At the beginning of 2020, Mia Lim, currently, an Organisational Effectiveness Manager at Philip Morris International, had a plan: to return home to work in the Philippines after spending years in the US. However, the Covid-19 pandemic made quick work of everyone’s plans, including Mia’s. Even though she did return to the Philippines, she was forced to stay at home for an extended period of time.
Despite it all, when one door closes, another one opens, as the saying goes. Here is our profile on how Mia’s return to the Philippines unfolded, how she views her time in the US, as well as the unexpected insights she discovered along the way.
If you can make it there, you can make it anywhere
Straight after graduating from University in the Philippines, Mia packed her bags and moved abroad. Her first destination was Singapore, where she took up a brand management role at Procter & Gamble. After a few years, however, she decided to head back to school to build her capability around change management and people management.
This brought her to New York City in 2013, specifically a Master’s Degree in Industrial Organizational Psychology at New York University. A prestigious degree at a prestigious school aside, another big reason for Mia to move to the Big Apple was due to her deeply held passion: Broadway.
“I really wanted to live in New York. I grew up watching Broadway musicals and I was in love with the idea that I was going to live in the big city. While I later learnt that living in New York was not the same as being a tourist in New York. The reality is very different from the ideal. But I learnt a lot about myself and my capabilities in that period.”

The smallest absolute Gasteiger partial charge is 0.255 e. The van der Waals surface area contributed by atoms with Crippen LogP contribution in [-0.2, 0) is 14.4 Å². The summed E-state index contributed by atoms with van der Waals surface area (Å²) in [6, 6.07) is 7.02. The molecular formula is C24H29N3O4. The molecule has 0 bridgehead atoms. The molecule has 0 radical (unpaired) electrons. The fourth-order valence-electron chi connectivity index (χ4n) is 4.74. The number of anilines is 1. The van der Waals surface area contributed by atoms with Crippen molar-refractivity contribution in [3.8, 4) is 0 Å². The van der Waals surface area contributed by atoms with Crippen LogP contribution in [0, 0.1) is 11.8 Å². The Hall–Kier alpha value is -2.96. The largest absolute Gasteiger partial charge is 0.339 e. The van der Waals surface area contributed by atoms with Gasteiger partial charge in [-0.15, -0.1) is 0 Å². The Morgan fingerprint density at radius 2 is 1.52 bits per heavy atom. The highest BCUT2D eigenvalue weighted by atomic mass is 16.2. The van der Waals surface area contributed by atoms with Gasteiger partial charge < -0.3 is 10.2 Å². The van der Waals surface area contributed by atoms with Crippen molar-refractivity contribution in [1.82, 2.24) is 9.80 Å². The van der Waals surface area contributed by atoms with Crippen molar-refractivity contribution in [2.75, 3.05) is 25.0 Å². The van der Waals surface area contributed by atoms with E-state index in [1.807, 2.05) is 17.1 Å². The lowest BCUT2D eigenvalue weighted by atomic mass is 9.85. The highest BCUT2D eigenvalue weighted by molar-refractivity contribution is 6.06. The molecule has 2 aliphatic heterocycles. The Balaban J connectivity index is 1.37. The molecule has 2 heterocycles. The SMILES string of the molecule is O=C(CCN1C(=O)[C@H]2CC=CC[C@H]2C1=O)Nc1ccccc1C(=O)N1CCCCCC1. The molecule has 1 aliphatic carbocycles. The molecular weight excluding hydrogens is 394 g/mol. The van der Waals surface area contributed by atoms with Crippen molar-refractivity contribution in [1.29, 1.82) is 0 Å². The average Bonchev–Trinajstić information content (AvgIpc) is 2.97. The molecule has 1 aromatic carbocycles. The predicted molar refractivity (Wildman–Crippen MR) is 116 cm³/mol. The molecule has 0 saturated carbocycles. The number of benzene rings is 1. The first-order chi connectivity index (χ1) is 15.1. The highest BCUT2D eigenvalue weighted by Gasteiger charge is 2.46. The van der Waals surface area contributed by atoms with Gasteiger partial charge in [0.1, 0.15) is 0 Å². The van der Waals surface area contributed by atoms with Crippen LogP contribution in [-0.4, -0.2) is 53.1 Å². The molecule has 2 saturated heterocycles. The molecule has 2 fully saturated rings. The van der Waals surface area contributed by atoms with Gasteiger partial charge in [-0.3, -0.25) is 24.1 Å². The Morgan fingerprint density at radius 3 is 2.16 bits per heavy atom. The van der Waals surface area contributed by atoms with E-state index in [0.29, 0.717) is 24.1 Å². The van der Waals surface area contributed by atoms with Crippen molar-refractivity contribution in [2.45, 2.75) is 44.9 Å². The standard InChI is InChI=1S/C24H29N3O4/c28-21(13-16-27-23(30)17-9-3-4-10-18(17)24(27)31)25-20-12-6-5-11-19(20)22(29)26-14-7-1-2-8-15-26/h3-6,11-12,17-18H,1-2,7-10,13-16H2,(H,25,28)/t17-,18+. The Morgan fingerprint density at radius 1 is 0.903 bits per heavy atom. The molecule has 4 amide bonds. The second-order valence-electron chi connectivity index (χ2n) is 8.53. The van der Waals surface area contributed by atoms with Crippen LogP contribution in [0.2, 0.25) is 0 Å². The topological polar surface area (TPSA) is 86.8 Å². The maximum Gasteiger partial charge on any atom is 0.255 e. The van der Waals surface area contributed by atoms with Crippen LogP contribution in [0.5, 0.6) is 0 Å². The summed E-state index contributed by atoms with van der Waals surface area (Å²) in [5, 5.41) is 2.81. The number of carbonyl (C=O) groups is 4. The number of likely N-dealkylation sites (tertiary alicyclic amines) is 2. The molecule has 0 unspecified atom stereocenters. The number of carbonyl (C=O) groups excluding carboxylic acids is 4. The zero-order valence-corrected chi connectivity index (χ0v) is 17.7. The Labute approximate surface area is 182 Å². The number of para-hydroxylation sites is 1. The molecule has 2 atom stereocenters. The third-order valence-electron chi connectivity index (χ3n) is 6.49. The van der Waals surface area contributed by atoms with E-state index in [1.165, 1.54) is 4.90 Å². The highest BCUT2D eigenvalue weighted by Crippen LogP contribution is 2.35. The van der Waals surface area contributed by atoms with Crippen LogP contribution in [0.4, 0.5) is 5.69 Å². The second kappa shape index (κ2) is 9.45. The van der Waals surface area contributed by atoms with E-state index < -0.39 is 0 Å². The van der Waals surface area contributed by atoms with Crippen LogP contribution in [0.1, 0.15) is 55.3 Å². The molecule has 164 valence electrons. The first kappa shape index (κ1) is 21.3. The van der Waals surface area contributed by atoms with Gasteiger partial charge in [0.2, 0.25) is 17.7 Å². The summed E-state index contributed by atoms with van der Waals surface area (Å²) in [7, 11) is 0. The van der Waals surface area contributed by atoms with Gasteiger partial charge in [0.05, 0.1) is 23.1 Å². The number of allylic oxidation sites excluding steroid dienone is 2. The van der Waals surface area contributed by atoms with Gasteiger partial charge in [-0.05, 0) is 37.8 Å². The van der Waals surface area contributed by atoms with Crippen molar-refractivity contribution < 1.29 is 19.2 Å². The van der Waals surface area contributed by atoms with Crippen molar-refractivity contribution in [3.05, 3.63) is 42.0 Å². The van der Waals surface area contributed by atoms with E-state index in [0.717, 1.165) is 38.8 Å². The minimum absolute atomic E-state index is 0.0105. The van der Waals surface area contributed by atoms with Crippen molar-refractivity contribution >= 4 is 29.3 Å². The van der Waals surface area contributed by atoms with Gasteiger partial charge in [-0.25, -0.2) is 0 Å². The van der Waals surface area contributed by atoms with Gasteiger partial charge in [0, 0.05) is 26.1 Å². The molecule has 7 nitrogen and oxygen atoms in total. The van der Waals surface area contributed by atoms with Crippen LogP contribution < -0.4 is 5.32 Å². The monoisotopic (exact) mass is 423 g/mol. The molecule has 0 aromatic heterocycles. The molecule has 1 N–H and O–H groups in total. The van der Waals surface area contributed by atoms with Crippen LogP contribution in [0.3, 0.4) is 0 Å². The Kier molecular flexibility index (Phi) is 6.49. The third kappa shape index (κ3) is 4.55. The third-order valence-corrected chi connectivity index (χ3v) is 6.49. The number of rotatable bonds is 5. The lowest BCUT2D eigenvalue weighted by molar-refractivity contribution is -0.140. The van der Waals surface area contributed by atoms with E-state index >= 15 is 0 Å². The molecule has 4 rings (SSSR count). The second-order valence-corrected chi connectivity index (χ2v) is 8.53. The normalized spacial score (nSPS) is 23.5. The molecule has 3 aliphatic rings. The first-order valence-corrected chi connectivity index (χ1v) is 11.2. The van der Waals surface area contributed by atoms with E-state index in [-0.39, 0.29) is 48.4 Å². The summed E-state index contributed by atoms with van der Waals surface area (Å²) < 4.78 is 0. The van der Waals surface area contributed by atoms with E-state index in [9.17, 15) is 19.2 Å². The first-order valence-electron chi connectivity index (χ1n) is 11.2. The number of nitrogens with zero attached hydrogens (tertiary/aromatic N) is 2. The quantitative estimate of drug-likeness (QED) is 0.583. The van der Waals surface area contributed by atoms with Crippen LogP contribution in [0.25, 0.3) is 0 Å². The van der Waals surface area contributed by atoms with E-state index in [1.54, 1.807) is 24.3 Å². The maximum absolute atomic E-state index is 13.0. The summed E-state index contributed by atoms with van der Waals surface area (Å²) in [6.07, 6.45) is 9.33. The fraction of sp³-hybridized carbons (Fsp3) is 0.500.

After two years in New York, she moved to Cambridge, Massachusetts with her husband to work for Willis Towers Watson and Deloitte. There, she learnt about the technical aspects of change management, as well as how to work across cultures with diverse groups of people with different skill sets.
Mia and her husband Brett on Killian Court in front of the MIT dome in 2014.
Brett was pursuing his MBA at the time at MIT Sloan, where she would follow suit four years later.
Mia is clear about what lessons she learnt during her time abroad and how they have helped her now that she’s back. “My two years in New York were when I spent the most time networking, meeting with and cold emailing alumni of my programme, and people on LinkedIn. It’s not a fun process. But I really learnt how to put myself out there in uncomfortable positions, because that’s how you grow.”
In many cases, Mia noticed the cultural differences that were shaping her experiences. “I was reaching out to strangers, and that’s not something that I was necessarily trained to do in the Philippines. I don’t think it’s part of our culture. In the US, I really had to put myself out there.”